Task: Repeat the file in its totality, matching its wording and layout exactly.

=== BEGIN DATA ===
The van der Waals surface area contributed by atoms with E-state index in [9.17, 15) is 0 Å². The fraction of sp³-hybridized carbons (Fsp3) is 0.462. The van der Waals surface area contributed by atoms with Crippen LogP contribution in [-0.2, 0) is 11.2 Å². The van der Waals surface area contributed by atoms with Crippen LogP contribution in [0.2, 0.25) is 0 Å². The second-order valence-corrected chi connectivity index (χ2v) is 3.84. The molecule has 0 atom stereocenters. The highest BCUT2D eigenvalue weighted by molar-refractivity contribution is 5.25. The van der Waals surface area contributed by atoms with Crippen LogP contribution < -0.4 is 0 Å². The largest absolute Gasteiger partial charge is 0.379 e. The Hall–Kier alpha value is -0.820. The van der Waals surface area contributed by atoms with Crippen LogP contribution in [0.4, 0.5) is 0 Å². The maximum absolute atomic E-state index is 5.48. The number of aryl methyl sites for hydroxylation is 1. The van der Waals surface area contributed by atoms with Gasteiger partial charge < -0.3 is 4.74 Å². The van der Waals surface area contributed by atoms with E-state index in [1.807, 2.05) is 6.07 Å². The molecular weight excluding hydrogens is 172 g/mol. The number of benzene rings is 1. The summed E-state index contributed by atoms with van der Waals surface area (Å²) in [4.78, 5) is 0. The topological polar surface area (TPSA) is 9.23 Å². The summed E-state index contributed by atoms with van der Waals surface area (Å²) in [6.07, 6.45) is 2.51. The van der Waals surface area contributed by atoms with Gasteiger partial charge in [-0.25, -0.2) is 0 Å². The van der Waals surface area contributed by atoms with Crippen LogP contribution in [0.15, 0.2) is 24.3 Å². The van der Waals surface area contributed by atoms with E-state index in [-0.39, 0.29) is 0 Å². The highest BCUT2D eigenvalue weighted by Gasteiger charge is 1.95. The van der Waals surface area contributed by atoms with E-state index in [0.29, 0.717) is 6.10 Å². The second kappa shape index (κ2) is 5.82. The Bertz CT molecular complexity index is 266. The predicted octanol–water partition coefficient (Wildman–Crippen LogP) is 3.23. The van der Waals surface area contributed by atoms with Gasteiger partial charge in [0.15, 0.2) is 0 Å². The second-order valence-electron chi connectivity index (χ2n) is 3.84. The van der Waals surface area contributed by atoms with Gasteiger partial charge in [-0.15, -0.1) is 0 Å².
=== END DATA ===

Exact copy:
The van der Waals surface area contributed by atoms with E-state index in [9.17, 15) is 0 Å². The fraction of sp³-hybridized carbons (Fsp3) is 0.462. The van der Waals surface area contributed by atoms with Crippen LogP contribution in [-0.2, 0) is 11.2 Å². The van der Waals surface area contributed by atoms with Crippen LogP contribution in [0.2, 0.25) is 0 Å². The second-order valence-corrected chi connectivity index (χ2v) is 3.84. The molecule has 0 atom stereocenters. The highest BCUT2D eigenvalue weighted by molar-refractivity contribution is 5.25. The van der Waals surface area contributed by atoms with Crippen LogP contribution < -0.4 is 0 Å². The largest absolute Gasteiger partial charge is 0.379 e. The Hall–Kier alpha value is -0.820. The van der Waals surface area contributed by atoms with Crippen LogP contribution in [0.4, 0.5) is 0 Å². The maximum absolute atomic E-state index is 5.48. The number of aryl methyl sites for hydroxylation is 1. The van der Waals surface area contributed by atoms with Gasteiger partial charge < -0.3 is 4.74 Å². The van der Waals surface area contributed by atoms with E-state index in [1.807, 2.05) is 6.07 Å². The molecular weight excluding hydrogens is 172 g/mol. The number of benzene rings is 1. The summed E-state index contributed by atoms with van der Waals surface area (Å²) in [4.78, 5) is 0. The topological polar surface area (TPSA) is 9.23 Å². The summed E-state index contributed by atoms with van der Waals surface area (Å²) in [6.07, 6.45) is 2.51. The van der Waals surface area contributed by atoms with Gasteiger partial charge in [-0.25, -0.2) is 0 Å². The van der Waals surface area contributed by atoms with Crippen LogP contribution in [0.15, 0.2) is 24.3 Å². The van der Waals surface area contributed by atoms with E-state index in [-0.39, 0.29) is 0 Å². The highest BCUT2D eigenvalue weighted by Gasteiger charge is 1.95. The van der Waals surface area contributed by atoms with E-state index in [0.29, 0.717) is 6.10 Å². The second kappa shape index (κ2) is 5.82. The Bertz CT molecular complexity index is 266. The predicted octanol–water partition coefficient (Wildman–Crippen LogP) is 3.23. The van der Waals surface area contributed by atoms with Gasteiger partial charge in [0.15, 0.2) is 0 Å². The second-order valence-electron chi connectivity index (χ2n) is 3.84. The van der Waals surface area contributed by atoms with Gasteiger partial charge in [-0.15, -0.1) is 0 Å².